Bitcoiners, already rocked by this year's coronavirus-inflicted turbulence, face a fresh source of volatility as the market heads into the second half of 2020: the U.S. presidential election.
According to Deutsche Bank, Germany's biggest lender, a reelection victory by President Donald Trump could threaten the U.S. dollar's century-long reign as the world's de facto reserve currency.
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In a July 1 report, Deutsche Bank foreign-exchange analysts wrote that Trump, a Republican, has shaken up "policy orthodoxies and institutions" during this term. In contrast, former Vice President Joe Biden, the presumptive Democratic nominee, would likely pursue "policies that are more predictable and mainstream, with traditional U.S. alliances valued."
A Biden win could "help support the post-World War II financial architecture" including multilateral organizations such as the Group of Seven, International Monetary Fund, World Bank, World Trade Organization and North Atlantic Treaty Organization, according to Deutsche Bank.
That system propelled the U.S. dollar to a dominant role in global foreign-exchange markets. The dollar is the primary currency for international payments, a staple of central-bank reserves and the price denomination for commodities from gold to oil as well as cryptocurrencies like bitcoin.
"It is plausible that President Trump can do a great deal more damage to the U.S. reserve status in a second term, and as long as Biden is prudent with his choice of Treasury Secretary and provides multilateral global leadership, the USD's reserve status is in a safer pair of hands," the analysts wrote.
The dollar's reserve status is a crucial factor in the bitcoin market because the cryptocurrency is seen by many investors as "portfolio insurance on broad-based currency debasement," as Delphi Digital analyst Kevin Kelly phrased it in a report last week. And dollar-linked tokens known as stablecoins have become an increasingly common means of moving money around in fast-growing digital-asset markets.
The dollar has seen little erosion of its dominance so far in 2020, even as the Federal Reserve has injected about $3 trillion of freshly created money into global financial markets. That figure represents a 67% increase since Jan. 1 in the total amount of money previously created by the U.S. central bank. The U.S. Dollar Index, which tracks its value against a basket of major currencies including the euro, yen and British pound, is up 0.7% on the year.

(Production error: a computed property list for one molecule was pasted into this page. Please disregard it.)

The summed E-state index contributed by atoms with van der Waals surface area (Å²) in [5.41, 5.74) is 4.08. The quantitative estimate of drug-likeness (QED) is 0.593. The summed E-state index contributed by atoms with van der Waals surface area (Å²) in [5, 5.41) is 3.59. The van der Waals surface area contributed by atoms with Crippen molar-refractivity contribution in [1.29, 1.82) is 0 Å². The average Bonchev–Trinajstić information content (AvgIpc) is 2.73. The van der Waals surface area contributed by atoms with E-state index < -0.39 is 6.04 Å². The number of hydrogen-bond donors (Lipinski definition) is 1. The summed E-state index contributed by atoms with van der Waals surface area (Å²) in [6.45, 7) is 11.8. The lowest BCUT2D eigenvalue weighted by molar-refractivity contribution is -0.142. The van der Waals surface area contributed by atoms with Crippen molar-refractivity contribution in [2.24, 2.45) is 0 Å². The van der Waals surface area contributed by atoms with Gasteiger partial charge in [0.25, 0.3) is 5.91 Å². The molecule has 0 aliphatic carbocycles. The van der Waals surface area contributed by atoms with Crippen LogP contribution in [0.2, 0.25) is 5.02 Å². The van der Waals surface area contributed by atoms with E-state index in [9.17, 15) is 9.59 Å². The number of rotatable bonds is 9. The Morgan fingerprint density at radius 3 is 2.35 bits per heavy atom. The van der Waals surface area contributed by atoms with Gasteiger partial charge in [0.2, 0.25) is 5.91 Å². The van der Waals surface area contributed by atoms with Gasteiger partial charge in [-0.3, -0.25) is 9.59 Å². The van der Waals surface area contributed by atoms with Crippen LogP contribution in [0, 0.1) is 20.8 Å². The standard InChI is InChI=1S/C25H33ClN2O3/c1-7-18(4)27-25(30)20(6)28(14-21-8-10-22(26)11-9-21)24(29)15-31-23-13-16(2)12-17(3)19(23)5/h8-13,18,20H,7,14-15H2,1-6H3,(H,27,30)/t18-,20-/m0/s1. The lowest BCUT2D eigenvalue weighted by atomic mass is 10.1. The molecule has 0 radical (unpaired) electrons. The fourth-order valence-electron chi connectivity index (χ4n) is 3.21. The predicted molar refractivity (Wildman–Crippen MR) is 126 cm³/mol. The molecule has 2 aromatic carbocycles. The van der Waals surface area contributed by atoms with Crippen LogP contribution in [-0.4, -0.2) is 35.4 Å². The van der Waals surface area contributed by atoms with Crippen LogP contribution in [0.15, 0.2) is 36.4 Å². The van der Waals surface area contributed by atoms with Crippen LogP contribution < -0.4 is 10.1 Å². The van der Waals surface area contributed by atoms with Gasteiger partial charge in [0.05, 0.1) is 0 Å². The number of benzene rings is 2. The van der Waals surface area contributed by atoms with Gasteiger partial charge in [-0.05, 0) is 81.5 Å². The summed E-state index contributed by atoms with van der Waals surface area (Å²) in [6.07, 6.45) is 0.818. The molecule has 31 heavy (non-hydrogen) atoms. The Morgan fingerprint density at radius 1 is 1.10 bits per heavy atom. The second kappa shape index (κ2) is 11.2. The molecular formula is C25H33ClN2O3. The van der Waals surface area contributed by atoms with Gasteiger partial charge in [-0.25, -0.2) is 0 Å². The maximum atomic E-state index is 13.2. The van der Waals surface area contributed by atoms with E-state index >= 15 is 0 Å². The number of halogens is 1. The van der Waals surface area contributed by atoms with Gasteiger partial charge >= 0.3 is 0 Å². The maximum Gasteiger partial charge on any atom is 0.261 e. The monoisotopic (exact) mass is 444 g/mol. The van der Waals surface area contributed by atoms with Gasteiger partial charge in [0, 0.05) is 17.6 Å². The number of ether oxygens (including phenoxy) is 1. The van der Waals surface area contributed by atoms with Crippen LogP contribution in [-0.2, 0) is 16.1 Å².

While a Trump win might be negative for the dollar in the long term, it's probably positive in the short term, according to Deutsche Bank. That's partly because Biden would be more likely to reverse the tax cuts that Trump pushed for during his term, and "fiscal flexibility in the short term is more constructive for the USD, in so much as fiscal capacity relieves some of the burden from monetary policy," the analysts wrote.
Trump, who has made the economy a centerpiece of his presidency, has consistently pushed for stimulus over the past four years. He campaigned in 2016 on a promise of tax cuts and delivered in late 2017 with a $1.5 trillion fiscal package, pledging that the deal would produce annual increases in gross domestic product of 3%. As the promised growth failed to appear for two straight years, he pressed the Federal Reserve for interest rate cuts; the U.S. central bank obliged.
This year, as the coronavirus ushered in a recession, Trump signed a $2 trillion relief bill into law, and his administration has applauded the economic benefits of the Fed’s trillions of dollars of emergency loans and monetary stimulus.
"I’m getting more and more happy with him," Trump said of Fed Chair Jerome Powell during an interview last week with Fox Business Network. "He’s had to liquefy a little bit. Let us liquefy. Let the economy, I mean – put out that money that you need.”
Patrick Tan, CEO of Novum Alpha, which offers digital-asset investment products, wrote last week in a Medium post there is currently "limited risk of the dollar losing its gravitational pull, but in the long run this becomes less clear."
Trump has often stated his general preference for a weaker dollar, which tends to improve the competitiveness of U.S. exports, though often at the expense of higher domestic consumer prices.
If the Deutsche Bank analysts are right, a Trump victory in November could mean the world eventually gets the weaker dollar he says he wants.
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Trend: Bitcoin is trading in the green near $9,200 on Monday. However, the immediate bias remains neutral with prices trapped in a narrow range of $8,800 to $9,300 for the tenth day running.
The consolidation could end with a price breakout as bullish signs have emerged on technical charts. To start with, multiple daily candles with long lower wicks created over the last 10 days indicate bearish pressures are waning.
A similar sentiment is being echoed by the higher lows on the daily chart MACD histogram, an indicator used to identify trend strength and trend changes. Meanwhile, the 14-day relative strength index (RSI) is looking to breach a two-month descending trendline in favor of the bulls.
What’s more, the overall bullish structure of higher lows and higher highs created in the two months to mid-May is still valid.
A range breakout, if confirmed, would open the doors for a rally to $10,000. Acceptance above that level would signal a resumption of the broader uptrend from lows under $4,000 observed in March.
Alternatively, a break below $8,800 would expose the higher low support at $8,630 created on May 27. A close (midnight, UTC) below that level would invalidate the overall bullish trend and shift risk in favor of deeper losses.
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